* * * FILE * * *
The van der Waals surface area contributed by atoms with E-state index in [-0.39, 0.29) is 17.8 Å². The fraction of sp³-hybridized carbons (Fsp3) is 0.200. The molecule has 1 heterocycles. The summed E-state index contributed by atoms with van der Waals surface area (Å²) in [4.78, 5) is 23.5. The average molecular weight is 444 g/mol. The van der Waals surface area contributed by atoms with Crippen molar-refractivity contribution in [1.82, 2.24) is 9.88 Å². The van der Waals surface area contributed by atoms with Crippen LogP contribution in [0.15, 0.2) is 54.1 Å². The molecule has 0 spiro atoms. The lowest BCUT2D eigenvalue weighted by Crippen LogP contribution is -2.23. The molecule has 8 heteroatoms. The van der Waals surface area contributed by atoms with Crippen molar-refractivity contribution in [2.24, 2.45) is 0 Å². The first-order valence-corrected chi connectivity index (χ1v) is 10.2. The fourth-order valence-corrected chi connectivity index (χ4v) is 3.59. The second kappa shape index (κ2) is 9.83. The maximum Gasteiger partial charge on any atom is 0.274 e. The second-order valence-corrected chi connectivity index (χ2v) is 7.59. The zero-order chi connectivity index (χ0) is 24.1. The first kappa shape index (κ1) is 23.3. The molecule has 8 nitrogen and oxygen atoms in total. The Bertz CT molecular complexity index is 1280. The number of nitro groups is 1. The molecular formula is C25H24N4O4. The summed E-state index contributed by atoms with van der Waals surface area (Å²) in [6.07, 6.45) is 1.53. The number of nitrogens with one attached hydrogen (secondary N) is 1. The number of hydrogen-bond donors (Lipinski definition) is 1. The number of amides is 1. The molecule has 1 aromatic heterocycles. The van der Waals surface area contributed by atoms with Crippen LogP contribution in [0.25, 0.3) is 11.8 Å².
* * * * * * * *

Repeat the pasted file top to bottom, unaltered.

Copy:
The van der Waals surface area contributed by atoms with E-state index in [-0.39, 0.29) is 17.8 Å². The fraction of sp³-hybridized carbons (Fsp3) is 0.200. The molecule has 1 heterocycles. The summed E-state index contributed by atoms with van der Waals surface area (Å²) in [4.78, 5) is 23.5. The average molecular weight is 444 g/mol. The van der Waals surface area contributed by atoms with Crippen molar-refractivity contribution in [1.82, 2.24) is 9.88 Å². The van der Waals surface area contributed by atoms with Crippen LogP contribution in [0.15, 0.2) is 54.1 Å². The molecule has 0 spiro atoms. The lowest BCUT2D eigenvalue weighted by Crippen LogP contribution is -2.23. The molecule has 8 heteroatoms. The van der Waals surface area contributed by atoms with Crippen molar-refractivity contribution in [2.24, 2.45) is 0 Å². The first-order valence-corrected chi connectivity index (χ1v) is 10.2. The fourth-order valence-corrected chi connectivity index (χ4v) is 3.59. The second kappa shape index (κ2) is 9.83. The maximum Gasteiger partial charge on any atom is 0.274 e. The second-order valence-corrected chi connectivity index (χ2v) is 7.59. The zero-order chi connectivity index (χ0) is 24.1. The first kappa shape index (κ1) is 23.3. The molecule has 8 nitrogen and oxygen atoms in total. The Bertz CT molecular complexity index is 1280. The number of nitro groups is 1. The molecular formula is C25H24N4O4. The summed E-state index contributed by atoms with van der Waals surface area (Å²) in [6.07, 6.45) is 1.53. The number of nitrogens with one attached hydrogen (secondary N) is 1. The number of hydrogen-bond donors (Lipinski definition) is 1. The number of amides is 1. The molecule has 1 aromatic heterocycles. The van der Waals surface area contributed by atoms with Crippen LogP contribution in [0.25, 0.3) is 11.8 Å².